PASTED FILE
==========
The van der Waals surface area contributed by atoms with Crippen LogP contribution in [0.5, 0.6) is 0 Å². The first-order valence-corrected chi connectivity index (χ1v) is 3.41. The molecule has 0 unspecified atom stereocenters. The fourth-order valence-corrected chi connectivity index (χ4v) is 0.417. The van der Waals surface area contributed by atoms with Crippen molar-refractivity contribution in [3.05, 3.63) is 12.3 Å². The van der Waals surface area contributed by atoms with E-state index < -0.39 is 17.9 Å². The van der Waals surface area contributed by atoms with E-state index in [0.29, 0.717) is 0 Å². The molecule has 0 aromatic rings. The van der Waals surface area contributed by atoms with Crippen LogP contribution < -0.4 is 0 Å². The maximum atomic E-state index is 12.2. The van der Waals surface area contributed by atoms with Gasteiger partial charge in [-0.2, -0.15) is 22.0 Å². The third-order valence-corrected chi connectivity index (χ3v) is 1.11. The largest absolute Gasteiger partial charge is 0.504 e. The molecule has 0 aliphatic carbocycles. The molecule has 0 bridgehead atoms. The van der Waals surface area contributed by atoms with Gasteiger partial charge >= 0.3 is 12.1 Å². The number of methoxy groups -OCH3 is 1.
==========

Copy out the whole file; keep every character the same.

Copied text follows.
The van der Waals surface area contributed by atoms with Crippen LogP contribution in [0.5, 0.6) is 0 Å². The first-order valence-corrected chi connectivity index (χ1v) is 3.41. The molecule has 0 unspecified atom stereocenters. The fourth-order valence-corrected chi connectivity index (χ4v) is 0.417. The van der Waals surface area contributed by atoms with Crippen molar-refractivity contribution in [3.05, 3.63) is 12.3 Å². The van der Waals surface area contributed by atoms with E-state index < -0.39 is 17.9 Å². The van der Waals surface area contributed by atoms with E-state index in [0.29, 0.717) is 0 Å². The molecule has 0 aromatic rings. The van der Waals surface area contributed by atoms with Crippen LogP contribution < -0.4 is 0 Å². The maximum atomic E-state index is 12.2. The van der Waals surface area contributed by atoms with Gasteiger partial charge in [-0.2, -0.15) is 22.0 Å². The third-order valence-corrected chi connectivity index (χ3v) is 1.11. The largest absolute Gasteiger partial charge is 0.504 e. The molecule has 0 aliphatic carbocycles. The molecule has 0 bridgehead atoms. The van der Waals surface area contributed by atoms with Gasteiger partial charge >= 0.3 is 12.1 Å². The number of methoxy groups -OCH3 is 1.